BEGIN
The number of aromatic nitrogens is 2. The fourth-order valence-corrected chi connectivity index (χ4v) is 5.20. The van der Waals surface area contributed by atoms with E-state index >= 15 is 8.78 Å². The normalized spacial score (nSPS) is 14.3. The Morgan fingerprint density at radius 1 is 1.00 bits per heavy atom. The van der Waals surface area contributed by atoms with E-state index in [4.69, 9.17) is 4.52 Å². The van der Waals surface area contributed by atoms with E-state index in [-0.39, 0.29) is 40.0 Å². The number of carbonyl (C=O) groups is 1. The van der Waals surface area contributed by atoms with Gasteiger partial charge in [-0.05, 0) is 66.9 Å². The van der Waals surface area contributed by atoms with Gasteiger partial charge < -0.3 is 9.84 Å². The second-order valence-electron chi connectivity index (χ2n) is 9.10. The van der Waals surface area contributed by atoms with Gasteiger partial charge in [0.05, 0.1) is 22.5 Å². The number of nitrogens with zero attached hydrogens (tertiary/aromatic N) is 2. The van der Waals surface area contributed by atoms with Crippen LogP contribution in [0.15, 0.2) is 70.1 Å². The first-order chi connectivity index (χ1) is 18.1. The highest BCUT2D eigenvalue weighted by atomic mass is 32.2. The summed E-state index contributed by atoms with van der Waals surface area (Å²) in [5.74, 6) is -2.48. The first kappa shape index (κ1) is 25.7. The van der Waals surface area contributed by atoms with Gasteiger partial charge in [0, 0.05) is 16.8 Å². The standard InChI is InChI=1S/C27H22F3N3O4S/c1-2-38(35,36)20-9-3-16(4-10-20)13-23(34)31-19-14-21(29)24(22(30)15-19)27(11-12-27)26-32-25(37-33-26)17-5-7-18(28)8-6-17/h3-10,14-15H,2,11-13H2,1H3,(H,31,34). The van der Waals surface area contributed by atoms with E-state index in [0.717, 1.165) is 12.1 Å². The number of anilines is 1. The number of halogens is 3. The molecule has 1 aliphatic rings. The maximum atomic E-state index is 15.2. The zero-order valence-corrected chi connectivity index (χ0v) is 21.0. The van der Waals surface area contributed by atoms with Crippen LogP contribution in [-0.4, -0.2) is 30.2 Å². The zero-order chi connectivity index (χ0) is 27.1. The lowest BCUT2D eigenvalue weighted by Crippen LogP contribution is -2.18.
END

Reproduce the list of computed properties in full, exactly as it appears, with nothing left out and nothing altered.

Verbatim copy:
The number of aromatic nitrogens is 2. The fourth-order valence-corrected chi connectivity index (χ4v) is 5.20. The van der Waals surface area contributed by atoms with E-state index >= 15 is 8.78 Å². The normalized spacial score (nSPS) is 14.3. The Morgan fingerprint density at radius 1 is 1.00 bits per heavy atom. The van der Waals surface area contributed by atoms with E-state index in [4.69, 9.17) is 4.52 Å². The van der Waals surface area contributed by atoms with E-state index in [-0.39, 0.29) is 40.0 Å². The number of carbonyl (C=O) groups is 1. The van der Waals surface area contributed by atoms with Gasteiger partial charge in [-0.05, 0) is 66.9 Å². The van der Waals surface area contributed by atoms with Gasteiger partial charge < -0.3 is 9.84 Å². The second-order valence-electron chi connectivity index (χ2n) is 9.10. The van der Waals surface area contributed by atoms with Gasteiger partial charge in [0.05, 0.1) is 22.5 Å². The number of nitrogens with zero attached hydrogens (tertiary/aromatic N) is 2. The van der Waals surface area contributed by atoms with Crippen LogP contribution in [0.15, 0.2) is 70.1 Å². The first-order chi connectivity index (χ1) is 18.1. The highest BCUT2D eigenvalue weighted by atomic mass is 32.2. The summed E-state index contributed by atoms with van der Waals surface area (Å²) in [5.74, 6) is -2.48. The first kappa shape index (κ1) is 25.7. The van der Waals surface area contributed by atoms with Gasteiger partial charge in [0, 0.05) is 16.8 Å². The standard InChI is InChI=1S/C27H22F3N3O4S/c1-2-38(35,36)20-9-3-16(4-10-20)13-23(34)31-19-14-21(29)24(22(30)15-19)27(11-12-27)26-32-25(37-33-26)17-5-7-18(28)8-6-17/h3-10,14-15H,2,11-13H2,1H3,(H,31,34). The van der Waals surface area contributed by atoms with E-state index in [0.717, 1.165) is 12.1 Å². The number of anilines is 1. The number of halogens is 3. The molecule has 1 aliphatic rings. The maximum atomic E-state index is 15.2. The zero-order valence-corrected chi connectivity index (χ0v) is 21.0. The van der Waals surface area contributed by atoms with Crippen LogP contribution in [-0.4, -0.2) is 30.2 Å². The zero-order chi connectivity index (χ0) is 27.1. The lowest BCUT2D eigenvalue weighted by Crippen LogP contribution is -2.18.